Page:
• It is not very easy to maintain forward compatibility of serialized objects, that is: if you add (or remove) fields to the class it is not so easy to read objects created by earlier version of the class.
  • It is not that fast (but your mileage may vary)

So if you use any other serialisation format, you get a nice Key-Value store, if you use java serialisation you get mess.

  • The facts in the answer are simply false: 1) the format is covered by an exhaustive specification; 2) adding fields is not a problem at all, the format is very flexible; 3) the speed depends on the actual data, but is comparable (sometimes faster, sometimes slower) to formats like JSON or XML. Basically, the whole answer is wrong, except one line: "data is not really readable from other languages".
    – fdreger
    Nov 23, 2014 at 18:29
  • 1
    Apart from 1) which was wrong rest of the answer is IMO valid. If you want to have control over deserialisaton -- which is needed when you add/delete fields (and especially when having final fields) the interfaces seem clunky, and you need to override more methods that it is neccessary readObject and readReplace (for final fields).
    – jb.
    Nov 23, 2014 at 18:54
  • You are wrong, adding and removing fields does not require writing any methods. As for the final fields - your original answer does not mention them at all, and if it did, it would be irrelevant (the problem would be common for all other formats). Finally, saying "It is not that fast (but your mileage may vary)" simply means nothing. You have just one fact right: the one about other languages. That's a very weak basis for calling something "a mess".
    – fdreger
    Nov 23, 2014 at 19:13
  • 1
    Adding fields does not require you to write any methods, but if you want to influence how they are deserialized you need to specify that behaviour. I'll try to dig up some references to problems with deserialisation of evolving object schema.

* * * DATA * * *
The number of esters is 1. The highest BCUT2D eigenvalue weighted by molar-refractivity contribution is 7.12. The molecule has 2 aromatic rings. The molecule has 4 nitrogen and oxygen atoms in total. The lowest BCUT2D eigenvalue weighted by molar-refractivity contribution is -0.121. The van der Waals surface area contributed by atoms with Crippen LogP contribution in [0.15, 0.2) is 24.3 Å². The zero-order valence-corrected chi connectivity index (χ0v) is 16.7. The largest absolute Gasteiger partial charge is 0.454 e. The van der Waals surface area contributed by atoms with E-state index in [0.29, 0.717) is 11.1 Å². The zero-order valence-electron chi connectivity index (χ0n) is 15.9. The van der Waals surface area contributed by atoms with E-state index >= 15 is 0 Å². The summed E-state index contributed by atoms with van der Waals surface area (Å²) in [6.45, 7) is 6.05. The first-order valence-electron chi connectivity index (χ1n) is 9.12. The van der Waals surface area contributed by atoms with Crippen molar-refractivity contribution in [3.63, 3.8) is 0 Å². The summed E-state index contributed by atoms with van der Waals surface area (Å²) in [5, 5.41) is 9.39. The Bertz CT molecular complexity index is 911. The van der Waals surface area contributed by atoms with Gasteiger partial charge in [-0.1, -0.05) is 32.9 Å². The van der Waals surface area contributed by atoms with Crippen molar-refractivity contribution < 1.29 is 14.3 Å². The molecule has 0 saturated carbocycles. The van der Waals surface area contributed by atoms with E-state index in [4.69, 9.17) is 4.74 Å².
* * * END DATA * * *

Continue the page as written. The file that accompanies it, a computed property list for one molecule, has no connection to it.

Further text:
– jb.
    Nov 23, 2014 at 19:51

This is an interesting thread with some well thought out answers. Not being conversant with all the implications of storing and retrieving serialised objects I think it would be interesting to provide the answer I might give to a DBA team or development team:

The key is to meet current and future requirements, and keep the solution as simple as possible so as to minimise future support work. Both functional requirements and non-functional requirements (e.g. infrastructure and database) must be met. Remember the 80/20 rule. Understand the importance of the App to the business and what development effort is appropriate.

Don't get hung up on database space, speed and memory if they aren't issues.

If a DBMS is on your approved list you can use it in a solution so long as costs are appropriate. There is no problem using a Relational Database to store simple Blobs, especially if this simplifies things.

If the solution is to be a prototype or early stage/version there is even more stress to be placed on keeping things simple. You can always extend the data schema later as long as you plan for it.

Remember relational database's don't enforce integrity or consistency unless the schema covers a self contained business area and business rules are stringent. (for example the solution to the Serialised Object Question may consider a dictionary/ontology style repository to enforce rules).

Worth considering that all relational databases don't use pure relational database schemas (e.g. stars, spacial, non-relational ..), also apps can use relational databases as non-relational stores, as in the question. Many core business databases work this way.